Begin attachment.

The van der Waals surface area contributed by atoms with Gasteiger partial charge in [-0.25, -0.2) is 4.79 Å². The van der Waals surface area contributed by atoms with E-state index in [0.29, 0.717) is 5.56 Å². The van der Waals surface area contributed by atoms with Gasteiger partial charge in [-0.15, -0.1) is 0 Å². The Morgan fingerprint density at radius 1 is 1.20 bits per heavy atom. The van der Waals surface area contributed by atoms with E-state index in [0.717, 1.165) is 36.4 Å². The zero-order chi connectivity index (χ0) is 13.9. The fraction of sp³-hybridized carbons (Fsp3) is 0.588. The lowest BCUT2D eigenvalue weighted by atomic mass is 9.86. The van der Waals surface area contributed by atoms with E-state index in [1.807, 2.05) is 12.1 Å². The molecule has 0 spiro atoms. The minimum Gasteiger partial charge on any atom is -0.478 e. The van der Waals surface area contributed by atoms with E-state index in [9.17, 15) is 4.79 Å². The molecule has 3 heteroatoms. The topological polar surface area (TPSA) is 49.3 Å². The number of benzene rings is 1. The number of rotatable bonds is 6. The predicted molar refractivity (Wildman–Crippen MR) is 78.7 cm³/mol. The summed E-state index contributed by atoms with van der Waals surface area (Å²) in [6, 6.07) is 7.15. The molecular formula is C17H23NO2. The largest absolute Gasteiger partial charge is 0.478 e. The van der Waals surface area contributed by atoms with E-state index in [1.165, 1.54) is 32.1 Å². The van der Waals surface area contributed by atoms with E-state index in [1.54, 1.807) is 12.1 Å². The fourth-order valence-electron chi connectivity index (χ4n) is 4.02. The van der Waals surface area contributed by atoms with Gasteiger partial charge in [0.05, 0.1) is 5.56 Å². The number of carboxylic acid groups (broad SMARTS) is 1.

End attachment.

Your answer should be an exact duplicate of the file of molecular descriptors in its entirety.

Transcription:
The van der Waals surface area contributed by atoms with Gasteiger partial charge in [-0.25, -0.2) is 4.79 Å². The van der Waals surface area contributed by atoms with E-state index in [0.29, 0.717) is 5.56 Å². The van der Waals surface area contributed by atoms with Gasteiger partial charge in [-0.15, -0.1) is 0 Å². The Morgan fingerprint density at radius 1 is 1.20 bits per heavy atom. The van der Waals surface area contributed by atoms with E-state index in [0.717, 1.165) is 36.4 Å². The zero-order chi connectivity index (χ0) is 13.9. The fraction of sp³-hybridized carbons (Fsp3) is 0.588. The lowest BCUT2D eigenvalue weighted by atomic mass is 9.86. The van der Waals surface area contributed by atoms with E-state index in [1.807, 2.05) is 12.1 Å². The molecule has 0 spiro atoms. The minimum Gasteiger partial charge on any atom is -0.478 e. The van der Waals surface area contributed by atoms with E-state index in [9.17, 15) is 4.79 Å². The molecule has 3 heteroatoms. The topological polar surface area (TPSA) is 49.3 Å². The number of benzene rings is 1. The number of rotatable bonds is 6. The predicted molar refractivity (Wildman–Crippen MR) is 78.7 cm³/mol. The summed E-state index contributed by atoms with van der Waals surface area (Å²) in [6, 6.07) is 7.15. The molecular formula is C17H23NO2. The largest absolute Gasteiger partial charge is 0.478 e. The van der Waals surface area contributed by atoms with E-state index in [1.165, 1.54) is 32.1 Å². The van der Waals surface area contributed by atoms with E-state index in [1.54, 1.807) is 12.1 Å². The fourth-order valence-electron chi connectivity index (χ4n) is 4.02. The van der Waals surface area contributed by atoms with Gasteiger partial charge in [0.05, 0.1) is 5.56 Å². The number of carboxylic acid groups (broad SMARTS) is 1.